State insurance regulators are preparing to discuss a proposal for adding a best interest standard to their own annuity sales standards model.
Earlier this year, the National Association of Insurance Commissioners set up an Annuity Suitability Working Group to look at the NAIC’s Suitability in Annuity Transactions Model Regulation (Model Number 275).
The working group plans to look at a draft model revision that includes best interest provisions on Sunday, during a session at the upcoming NAIC fall national meeting in Honolulu.
The session agenda lists Dean Cameron, the Idaho insurance director, as the author of the draft.
The NAIC is a group for state insurance regulators. It has no direct ability to change state laws or regulations, but states often start with NAIC models when developing their own insurance proposals.
The Annuity Suitability Working Group is part of the NAIC’s Life Insurance and Annuities Committee. Committee members decided to form the working group in February, during a conference call meet, in response to efforts by President Donald Trump to delay implementation of the U.S. Department of Labor (DOL), and, possibly, to change the rule and related regulations.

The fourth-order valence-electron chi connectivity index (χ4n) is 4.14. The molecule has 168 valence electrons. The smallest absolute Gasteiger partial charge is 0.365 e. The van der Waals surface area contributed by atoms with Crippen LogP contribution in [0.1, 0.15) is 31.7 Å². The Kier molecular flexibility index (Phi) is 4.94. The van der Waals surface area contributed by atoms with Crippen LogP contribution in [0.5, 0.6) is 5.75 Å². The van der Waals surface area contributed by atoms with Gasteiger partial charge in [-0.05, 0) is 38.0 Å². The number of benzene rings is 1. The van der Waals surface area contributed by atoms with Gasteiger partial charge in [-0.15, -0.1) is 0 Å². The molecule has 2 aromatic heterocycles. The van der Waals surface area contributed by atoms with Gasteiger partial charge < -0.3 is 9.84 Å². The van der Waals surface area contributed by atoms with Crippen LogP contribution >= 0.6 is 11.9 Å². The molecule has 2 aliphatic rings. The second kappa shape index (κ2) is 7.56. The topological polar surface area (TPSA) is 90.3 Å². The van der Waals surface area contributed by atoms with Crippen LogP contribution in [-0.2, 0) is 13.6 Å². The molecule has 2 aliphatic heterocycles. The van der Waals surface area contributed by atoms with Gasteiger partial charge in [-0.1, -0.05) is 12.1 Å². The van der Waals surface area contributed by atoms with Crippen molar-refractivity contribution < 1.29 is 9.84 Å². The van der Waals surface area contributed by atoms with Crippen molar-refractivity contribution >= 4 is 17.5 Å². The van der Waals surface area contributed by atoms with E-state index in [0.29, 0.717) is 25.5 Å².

The NAIC approved the current version of the annuity suitability model in 2010.
Thirty-nine states and the District of Columbia have adopted a complete version of that model, according to an NAIC staff report posted earlier this year.
The DOL rule would require sellers of retirement products to put the interests of the clients first.
The suitability standard requires the seller of an annuity to verify that the annuity suits the needs of the clients.
The New Draft
The suitability working group has included a copy of the draft model revision in a meeting session document packet.
Provisions in the draft model revision would:
Change the name of the model to the “Suitability and Best Interest Standard of Conduct in Annuity Transactions Model Regulation.”
Add a definition of “best interest,” and define “best interest” to mean that, “at the time the annuity is issued, acting with reasonable diligence, care, skill and prudence in a manner that puts the interest of the consumer first and foremost.”
Note that “best interest” does not “mean a resulting recommendation is the least expensive annuity product, or the annuity product with the highest stated interest rate.
Add a new section on the duties of insurers and insurance producers, which would include consumer information collection and conflict disclosure requirements.
Prohibit producers from receiving “more than reasonable cash compensation” in connection with making a recommendation.
—Read H.R. 4173: Senate Conferees Mull Fiduciary Standard Issue on ThinkAdvisor.